Part 4: On perseverance, industry, resilience, self-confidence, self-reliance, resourcefulness, daring, fortitude, and invulnerability
Ọba tó fi iyùn bọlẹ̀, ọba tó wú u, àwọn méjèèjì la ó máa sọ orúkọ-ọ wọn.
The king who buries coral beads, the king who digs them up, both of then will have their names remembered by posterity.
(Whoever performs an unprecedented feat, whatever it might be, will be remembered by posterity.)
The following entry is a variant.
Ọba tó sọ ẹgàn di erùfù; ọba tó sọ erùfù dẹgàn, àwọn méjèèjì la ó máa sọ orúkọ-ọ wọn.
The king who turned a forest into a sandy plain, the king who turned a sandy plain into a forest, both of their names will be remembered by posterity.
(Whoever performs a great feat will be remembered by posterity.)
See the previous entry.
Ọbẹ̀ tó dùn, owó ló pa á.
A delicious stew was procured with money.
(Nothing good happens without money.)
Ọbẹ̀-ẹ́ tutù tán, a dawọ́ bù ú lá.
The stew having cooled, one hollows one's palm to eat it.
(When the back of a difficult task has been broken, people are eager to tackle it.)
Ọ̀dájú ló bí owó; ìtìjú ló bí gbèsè.
It is brazenness that gives birth to wealth; it is excessive reticence that gives birth to poverty.
(Nothing succeeds without some audaciousness.)
Ọdọọdún làgbẹ̀ ńníyì.
It is every year that the farmer receives praise.
(Statement or prayer that a person will receive perennial praise, just as the annual harvest brings praise to the farmer.)
Ọdúnnìí ọdẹ́ pa erin; ẹ̀ẹ̀míràn ọdẹ́ pa ẹfọ̀n; ọdún mẹ́fà ọdẹ́ pa òló; ọlá ńrewájú, tàbí ọlá ńrẹ̀hìn?
This year the hunter kills an elephant; the next year the hunter kills a buffalo; two years hence the hunter kills a grass mouse; is his glory increasing or decreasing?
(One should always strive for greater accomplishments, not lesser.)
Compare Ọláńrewájú là ńgbọ́ . . .
Ọ̀gẹ̀dẹ̀ dúdú ò ṣéé bùṣán; ọmọ burúkú ò ṣéé lù pa.
An unripe plantain is not something to eat; a useless child is not something to beat to death.
(Certain problems one simply has to live with.)
Ọgbọ́n òyìnbó ti ojú òkun là wá; aṣọ kí ni o borí akẹsẹ?
The white man's wisdom shines even across the seas; what cloth, though, is better than akẹsẹ cloth?
(Despite the appeal of foreign goods, local wares are preferable.)
Ọjà tí a fowó rà, owó la fi ńpa.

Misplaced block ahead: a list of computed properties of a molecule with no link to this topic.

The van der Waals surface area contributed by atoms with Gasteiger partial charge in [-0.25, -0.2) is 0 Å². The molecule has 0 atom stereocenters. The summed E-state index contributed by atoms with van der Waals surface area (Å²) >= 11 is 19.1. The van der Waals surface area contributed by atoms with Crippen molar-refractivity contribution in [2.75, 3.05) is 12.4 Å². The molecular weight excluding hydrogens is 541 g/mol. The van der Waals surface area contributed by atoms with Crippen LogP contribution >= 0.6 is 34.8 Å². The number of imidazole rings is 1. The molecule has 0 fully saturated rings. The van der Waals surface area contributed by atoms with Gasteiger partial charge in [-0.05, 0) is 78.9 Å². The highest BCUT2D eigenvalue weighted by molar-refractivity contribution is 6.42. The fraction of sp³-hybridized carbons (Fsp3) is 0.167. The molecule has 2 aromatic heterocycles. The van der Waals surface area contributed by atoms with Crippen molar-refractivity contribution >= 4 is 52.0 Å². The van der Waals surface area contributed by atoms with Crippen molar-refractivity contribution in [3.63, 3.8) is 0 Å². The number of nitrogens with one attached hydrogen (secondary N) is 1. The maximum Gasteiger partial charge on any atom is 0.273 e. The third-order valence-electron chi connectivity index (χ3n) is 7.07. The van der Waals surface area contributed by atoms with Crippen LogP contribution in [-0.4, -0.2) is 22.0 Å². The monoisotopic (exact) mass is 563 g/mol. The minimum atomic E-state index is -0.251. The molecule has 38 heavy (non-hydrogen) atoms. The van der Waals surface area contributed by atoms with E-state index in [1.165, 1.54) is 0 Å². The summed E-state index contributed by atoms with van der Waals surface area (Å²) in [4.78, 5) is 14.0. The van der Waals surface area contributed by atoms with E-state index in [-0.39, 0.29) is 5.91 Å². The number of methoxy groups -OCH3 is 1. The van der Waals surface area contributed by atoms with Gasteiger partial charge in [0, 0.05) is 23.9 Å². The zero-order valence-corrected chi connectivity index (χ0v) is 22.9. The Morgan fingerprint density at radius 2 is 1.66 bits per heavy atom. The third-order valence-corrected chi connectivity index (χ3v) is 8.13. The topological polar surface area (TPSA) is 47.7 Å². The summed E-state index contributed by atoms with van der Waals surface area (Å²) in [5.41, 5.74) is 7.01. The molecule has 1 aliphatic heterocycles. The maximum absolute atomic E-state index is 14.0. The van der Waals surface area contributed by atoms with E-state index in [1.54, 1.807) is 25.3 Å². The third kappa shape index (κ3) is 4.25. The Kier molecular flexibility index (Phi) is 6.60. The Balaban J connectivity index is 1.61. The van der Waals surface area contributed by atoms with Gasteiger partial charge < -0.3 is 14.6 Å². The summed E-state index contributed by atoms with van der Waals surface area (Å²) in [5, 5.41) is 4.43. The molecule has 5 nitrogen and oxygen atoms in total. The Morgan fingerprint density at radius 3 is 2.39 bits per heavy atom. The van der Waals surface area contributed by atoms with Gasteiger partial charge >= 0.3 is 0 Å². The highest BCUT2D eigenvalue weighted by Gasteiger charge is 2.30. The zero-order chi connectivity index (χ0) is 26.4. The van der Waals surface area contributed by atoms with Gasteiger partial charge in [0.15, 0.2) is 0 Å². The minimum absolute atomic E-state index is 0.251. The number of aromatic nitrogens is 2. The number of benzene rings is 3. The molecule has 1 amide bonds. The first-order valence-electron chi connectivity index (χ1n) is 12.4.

One makes money from goods one purchased with money.
(One should not make gifts of commodities one purchased for trade.)
Ọ̀-jẹ-wọ̀mù-wọ̀mù-kú-wọ̀mù-wọ̀mù lorúkọ tí àpà ńjẹ́.
One-who-eats-recklessly-and-dies-recklessly is the name one calls a wasteful person.
(Wasteful people will never learn the value of things.)
Ọjọ́ a bá kọ́ ọ̀lẹ là ńkọ́ inú rírọ́.
The day one learns laziness is the day one should learn how to endure a painfully empty stomach.
(The lazy person should not expect to be fed by others.)
Ọjọ́ a bá rí ìbí nìbí ńwọlẹ̀.
The day one sees the after-birth is the day it enters the earth.
(Once one perceives a threat one can deal decisively with it.)
Ọjọ́ eré lọ̀ràn ńdun ọ̀lẹ.
It is on the day of relaxation that the lazy person experiences regret.
(People who did not save for a rainy day will regret when those who did save enjoy the benefits of their foresight.)
Ọjọ́ tí a dóko là ńjìjà ilẹ̀.
The day one gets to the farm is the day one fights over boundaries.
(Do not procrastinate.)
Ọjọ́ tí a ńkọ́ṣẹ́ là ńkọ́ ìyára.
The day one learns a trade is the day one learns to be quick at it.
(Whatever one does one should do thoroughly and expertly.)
Ọ̀kàràkàrà ńké, ẹnu ẹ̀ ḿbẹ́jẹ̀; ó ní bí ẹnu òún ya dé ìpàkọ́, òun ó sàáà máa wí tòun.
Ọ̀kàràkàrà is calling and blood drips from its beaks; it says even if its mouth tears to the occiput it will continue its calling.
(As long as one's serious problem persists one should not stop calling for help.)
Ọ̀lẹ́ bà á tì, ó kó sílé Ifá.
The lazy person fails at everything, whereupon he becomes an Ifá acolyte.
(The lazy person finds easy tasks to do.)
The following is a variant.
Ọ̀lẹ́ bà á tì, ó kó sílé-e kéú.
The lazy person fails at everything, whereupon he goes to a Quaranic school.
(The lazy person always seeks out the easiest employment.)
Compare the foregoing.
Ọ̀lẹ, baba àrùn.
Laziness, father of all diseases.
(Laziness is worse than any disease.)
Ọ̀lẹ èèyàn ò rí ayé wá.
A lazy person has found no world to come to.
(The lot of a lazy person in this world is misery.)
Ọ̀lẹ́ fẹ́ àrùn kù, ó bú pùrù sẹ́kún.
The lazy person cannot find a disease to contract, he bursts into tears.
(A lazy person will rather catch a disease than submit to work.)
Ọ̀lẹ́ fi ọ̀ràn gbogbo ṣe “hòo.”
The lazy person replies “yes” to all propositions.
(You will get no argument from a lazy person.)
Ọ̀lẹ́ jogún ìbànújẹ́, ó ní òún jogún ìran òun.
The lazy person inherits unhappiness, he says he has inherited the fate of his lineage.
(The lazy person has himself to blame, not his destiny.)
Ọ̀lẹ́ jogún ìbáwí.
The lazy person inherits recriminations.
(The lazy person is an tempting scapegoat.)
Ọ̀lẹ́ kákò, ó di òjòjò.
The lazy person curls up, and his condition becomes a serious ailment.